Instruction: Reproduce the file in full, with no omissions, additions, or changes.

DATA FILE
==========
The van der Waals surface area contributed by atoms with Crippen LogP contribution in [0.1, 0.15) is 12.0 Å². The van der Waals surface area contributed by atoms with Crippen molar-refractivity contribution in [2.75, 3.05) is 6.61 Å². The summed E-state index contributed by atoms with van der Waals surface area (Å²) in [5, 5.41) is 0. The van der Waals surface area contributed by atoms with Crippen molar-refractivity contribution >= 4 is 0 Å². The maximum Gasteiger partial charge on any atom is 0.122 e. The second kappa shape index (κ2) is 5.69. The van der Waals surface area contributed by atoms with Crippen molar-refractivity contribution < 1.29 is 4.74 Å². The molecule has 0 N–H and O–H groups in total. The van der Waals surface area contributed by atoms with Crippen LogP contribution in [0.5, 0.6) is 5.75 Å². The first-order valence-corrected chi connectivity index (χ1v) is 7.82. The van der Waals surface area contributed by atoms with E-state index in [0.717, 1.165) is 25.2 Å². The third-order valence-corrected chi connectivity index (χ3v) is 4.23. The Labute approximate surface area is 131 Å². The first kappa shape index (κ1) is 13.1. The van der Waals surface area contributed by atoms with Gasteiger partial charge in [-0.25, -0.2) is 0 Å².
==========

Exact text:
The van der Waals surface area contributed by atoms with Crippen LogP contribution in [0.1, 0.15) is 12.0 Å². The van der Waals surface area contributed by atoms with Crippen molar-refractivity contribution in [2.75, 3.05) is 6.61 Å². The summed E-state index contributed by atoms with van der Waals surface area (Å²) in [5, 5.41) is 0. The van der Waals surface area contributed by atoms with Crippen molar-refractivity contribution >= 4 is 0 Å². The maximum Gasteiger partial charge on any atom is 0.122 e. The second kappa shape index (κ2) is 5.69. The van der Waals surface area contributed by atoms with Crippen molar-refractivity contribution < 1.29 is 4.74 Å². The molecule has 0 N–H and O–H groups in total. The van der Waals surface area contributed by atoms with Crippen LogP contribution in [0.5, 0.6) is 5.75 Å². The first-order valence-corrected chi connectivity index (χ1v) is 7.82. The van der Waals surface area contributed by atoms with E-state index in [0.717, 1.165) is 25.2 Å². The third-order valence-corrected chi connectivity index (χ3v) is 4.23. The Labute approximate surface area is 131 Å². The first kappa shape index (κ1) is 13.1. The van der Waals surface area contributed by atoms with Gasteiger partial charge in [-0.25, -0.2) is 0 Å².